Macroscopic characters such as colony form, structure, size and colour are also important. In addition, appearance and growth on different culture media are used for differentiation (Figure 2). The morphological approach to species identification benefit from supplementation with physiological, biochemical and molecular characters. Ideally, a polyphasic approach to identification is undertaken to cover all aspects of species identity [20,21].

3. Fungal Water Biofilms

Biofilms are problematic in water distribution systems as they permit a high concentration of organisms to occur, with the potential to cause some of the problems described above. Their presence can represent a health threat since biofilms play a role in the accumulation, protection and dissemination of pathogens [11,22]. However, the involvement of filamentous fungi in biofilms has not yet been demonstrated satisfactorily due to a dearth of useful techniques.

3.1. Sampling Biofilms

The methods which have been employed were often indirect, where the involvement of the fungus cannot be proved categorically. An example of this is placing the inner part of pipelines in contact with fungal growth medium and allowing fungi to emerge (Figure 3).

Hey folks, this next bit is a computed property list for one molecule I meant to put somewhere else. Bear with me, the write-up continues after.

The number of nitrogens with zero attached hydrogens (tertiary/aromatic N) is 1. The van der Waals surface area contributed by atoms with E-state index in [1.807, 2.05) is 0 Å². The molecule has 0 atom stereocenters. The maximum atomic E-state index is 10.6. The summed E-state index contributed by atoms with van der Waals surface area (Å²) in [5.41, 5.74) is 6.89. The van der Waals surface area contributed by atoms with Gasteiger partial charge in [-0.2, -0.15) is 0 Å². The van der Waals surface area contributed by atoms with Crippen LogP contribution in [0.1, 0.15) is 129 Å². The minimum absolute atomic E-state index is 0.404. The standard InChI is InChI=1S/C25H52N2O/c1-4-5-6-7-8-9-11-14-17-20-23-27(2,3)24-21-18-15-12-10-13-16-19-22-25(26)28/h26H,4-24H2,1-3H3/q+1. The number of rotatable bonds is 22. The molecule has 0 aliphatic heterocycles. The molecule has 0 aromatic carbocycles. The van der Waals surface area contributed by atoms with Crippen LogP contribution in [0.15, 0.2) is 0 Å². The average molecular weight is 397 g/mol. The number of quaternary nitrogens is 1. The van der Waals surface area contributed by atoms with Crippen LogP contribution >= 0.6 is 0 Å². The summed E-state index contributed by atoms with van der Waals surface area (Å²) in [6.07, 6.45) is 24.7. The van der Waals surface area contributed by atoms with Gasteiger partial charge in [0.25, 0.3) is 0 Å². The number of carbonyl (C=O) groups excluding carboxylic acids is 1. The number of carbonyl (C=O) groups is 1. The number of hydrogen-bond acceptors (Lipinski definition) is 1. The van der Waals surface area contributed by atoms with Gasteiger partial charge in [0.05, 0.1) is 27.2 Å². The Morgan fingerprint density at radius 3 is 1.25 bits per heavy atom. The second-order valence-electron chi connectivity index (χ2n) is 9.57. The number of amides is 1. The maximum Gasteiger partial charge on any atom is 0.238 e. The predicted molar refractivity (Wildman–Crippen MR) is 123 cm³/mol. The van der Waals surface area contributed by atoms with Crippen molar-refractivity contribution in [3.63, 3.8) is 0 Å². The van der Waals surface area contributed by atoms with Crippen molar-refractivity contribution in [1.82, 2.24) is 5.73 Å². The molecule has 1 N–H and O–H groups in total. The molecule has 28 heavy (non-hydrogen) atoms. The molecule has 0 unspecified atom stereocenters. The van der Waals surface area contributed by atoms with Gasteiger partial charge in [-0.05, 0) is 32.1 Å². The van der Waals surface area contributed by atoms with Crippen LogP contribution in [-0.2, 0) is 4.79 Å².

Nevertheless, many studies on drinking water distributed systems (DWDS) have shown that the major part of the biomass is attached to pipe surfaces in a biofilm [23]. The studies of biofilms in DWDS commonly face problems such as limited access to the biofilm and difficulty in repeating experiments, since pipe sections have to be replaced after sampling. A solution is to construct sampling devices that allow for in situ investigation of the attached microbial community.
Examinations of DWDS reveal the complexity that will be required of such a system. Several factors are known to influence biofilm development, including temperature, nutrients, residual disinfectant, the hydraulic regime and the characteristics of the substratum [24]. Moreover, various ecological interactions will occur between microorganisms in biofilms.